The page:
Whether it’s about learning as much possible as or having something substantial to put on a résumé, research is on the minds of many undergraduate students.
Research opportunities are traditionally easy to find in the natural sciences and engineering, as research is an obvious step for students pursuing these fields.
But lately there has been a push for more undergraduate research in other areas — particularly within the Dornsife College of Letters, Arts & Sciences.
“We’re trying to increase the number of people doing research in the humanities. It seems to be a lot easier for the kids in the social sciences and sciences,” said Steven Lamy, vice dean for Academic Programs for the Dornsife College.
Gene Bickers, vice provost for undergraduate programs, said for students in science and engineering, research “is a critical part of their preparation.” But
undergraduate research can enhance the college experience of any student.
“Whether you’re in the humanities or the sciences, working with an expert is one of the best ways to learn,” Bickers said.
‘It stimulates my brain’
Jenna Katherine Ross, a junior majoring in history, is currently assisting professor Peter Mancall on his upcoming volume about colonial North America. Ross explained her role involves reading through anthropological articles and investigating Inuit folklore to try to capture the Inuit identity.
“The best aspect of conducting the research is the way it stimulates my brain,” she said. “The professors rely on me to not only find, but interpret information, and they use what I collect in their professional work. Accordingly, I think really hard about everything that I’m doing, and I’ve found that I’ve learned so much — my ability to analyze historical information has increased, and I’m beginning to feel more like a real historian, and less like a
Finding the funds
The university has taken steps recently in the hopes that more undergrads will learn what it’s like to be a real researcher.
“The College has always had some funding for undergraduate research, but not an established program with dedicated funds,” said Lamy, who became vice dean for Academic Programs in 2008. “So, when Dean Gilman became the dean of the College and I became the vice dean for Academic Programs, we decided that was going to be one of our priorities.”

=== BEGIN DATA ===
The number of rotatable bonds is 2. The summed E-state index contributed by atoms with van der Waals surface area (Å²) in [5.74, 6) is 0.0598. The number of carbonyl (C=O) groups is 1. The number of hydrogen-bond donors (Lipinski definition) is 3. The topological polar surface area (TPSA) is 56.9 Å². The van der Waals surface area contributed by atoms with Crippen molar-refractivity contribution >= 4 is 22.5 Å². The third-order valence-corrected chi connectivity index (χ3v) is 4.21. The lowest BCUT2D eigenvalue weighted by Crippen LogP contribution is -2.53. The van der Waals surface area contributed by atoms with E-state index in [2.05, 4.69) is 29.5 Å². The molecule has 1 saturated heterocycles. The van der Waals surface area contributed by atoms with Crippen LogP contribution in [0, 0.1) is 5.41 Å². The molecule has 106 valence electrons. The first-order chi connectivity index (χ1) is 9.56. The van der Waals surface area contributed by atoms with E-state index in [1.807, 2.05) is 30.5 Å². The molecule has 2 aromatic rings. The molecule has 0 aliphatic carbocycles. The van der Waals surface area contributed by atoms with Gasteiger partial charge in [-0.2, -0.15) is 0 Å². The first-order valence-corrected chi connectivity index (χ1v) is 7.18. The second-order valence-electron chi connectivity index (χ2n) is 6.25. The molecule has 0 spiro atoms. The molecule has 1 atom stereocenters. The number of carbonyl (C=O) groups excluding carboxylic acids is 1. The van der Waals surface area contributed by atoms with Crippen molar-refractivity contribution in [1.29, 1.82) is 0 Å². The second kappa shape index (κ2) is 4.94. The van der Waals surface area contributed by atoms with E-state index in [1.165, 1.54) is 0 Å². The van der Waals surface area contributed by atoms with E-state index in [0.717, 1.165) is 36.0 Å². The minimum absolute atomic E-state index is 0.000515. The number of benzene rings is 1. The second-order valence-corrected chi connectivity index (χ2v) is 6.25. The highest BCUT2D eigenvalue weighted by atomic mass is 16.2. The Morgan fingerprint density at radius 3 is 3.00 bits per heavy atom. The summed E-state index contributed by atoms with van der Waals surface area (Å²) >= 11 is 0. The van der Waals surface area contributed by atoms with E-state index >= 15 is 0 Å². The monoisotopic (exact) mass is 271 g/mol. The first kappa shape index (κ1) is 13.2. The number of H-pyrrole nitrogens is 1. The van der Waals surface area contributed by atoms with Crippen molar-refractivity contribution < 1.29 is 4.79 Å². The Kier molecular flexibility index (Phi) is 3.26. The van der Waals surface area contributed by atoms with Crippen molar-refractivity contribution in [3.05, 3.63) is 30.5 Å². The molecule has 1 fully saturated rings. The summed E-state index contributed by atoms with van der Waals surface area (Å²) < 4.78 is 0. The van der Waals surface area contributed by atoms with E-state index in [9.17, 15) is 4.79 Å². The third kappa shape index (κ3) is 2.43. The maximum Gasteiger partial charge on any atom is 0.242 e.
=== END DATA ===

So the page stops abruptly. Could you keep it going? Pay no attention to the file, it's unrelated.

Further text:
The Student Opportunities for Academic Research and Summer Undergraduate Research Fund both provide research stipends — $1,000 for SOAR and $3,000 for SURF — for undergraduate research. When the programs were launched, Dornsife College gave away $50,000 in research funding. Now, the programs sponsor more than $100,000 worth of undergraduate research in a year.
“Over four years we’ve given away $648,000,” Lamy said. “I don’t think there’s any other institution in the United States that can say that.”
The College isn’t just providing funding for research — it is also providing structured programs for students who might be unsure of where to
The Problems Without Passports program gives undergraduate students the opportunity to do problem-based inquiry research in foreign countries. The program is limited to undergraduate students — partly so they won’t be intimidated by competing for spots with more research-savvy graduate students — and can be paid for with SURF funding.
“We wanted to create a vehicle for undergraduate students to get involved right away,” Lamy said.
In past years, students have done everything from interviewing survivors of the killing fields in Cambodia to studying healing in Brazil. This year, undergraduates will have the opportunity to research global health in Oxford, England, the effect of climate and environmental change on the ancient Mayan civilization in Belize, and possibly the politics of indigenous language in Ireland.
‘We expect the numbers to grow’
SOAR and SURF have increased funding opportunities for undergraduate research, but there are a number of other possibilities.
Several departments, such as international relations, have their own funds to distribute for undergraduate research. Individual schools often have their own funds, too.
There are also several university-wide funding sources.
Last summer more than 70 students conducted research funded by the Rose Hills Foundation, which grants fellowships of $5,000 each, according to Bickers. More than 50 students received $3,000 stipends from the Provost’s Research Fellowship last summer, and an additional 100 students received $1,000 fellowships in the fall. An additional 150 students received funding from the Undergraduate Research Associates Program.
“We expect the numbers to grow this coming year,” Bickers said.
Typically, about 70 percent of research proposals are accepted, Bickers said; proposals are generally rejected because they lack detail.
Still, the university is hoping to increase the percentage of proposals it can approve, and new sources of funding are always being sought.
Though these programs and fellowships have helped increase the number of undergraduates involved in research, Lamy said the College is still looking for ways to engage students in humanities research specifically.
Finding a research project can be more difficult for students in the humanities, but Bickers encourages students to be curious and seek out opportunities.
“One of the best ways to learn about humanities research is to visit with a faculty member during office hours and inquire — often,” he said.
Andrew Jones, a senior majoring in history who is also assisting Mancall with his book, said being proactive is critical.
“My perception is that there’s a grant out there for anyone who has the imagination and dedication to come up with a project,” Jones said. “In the history department, I’ve been lucky to have professors eager to introduce students to research opportunities. But ultimately students must take initiative, which is how it should be.”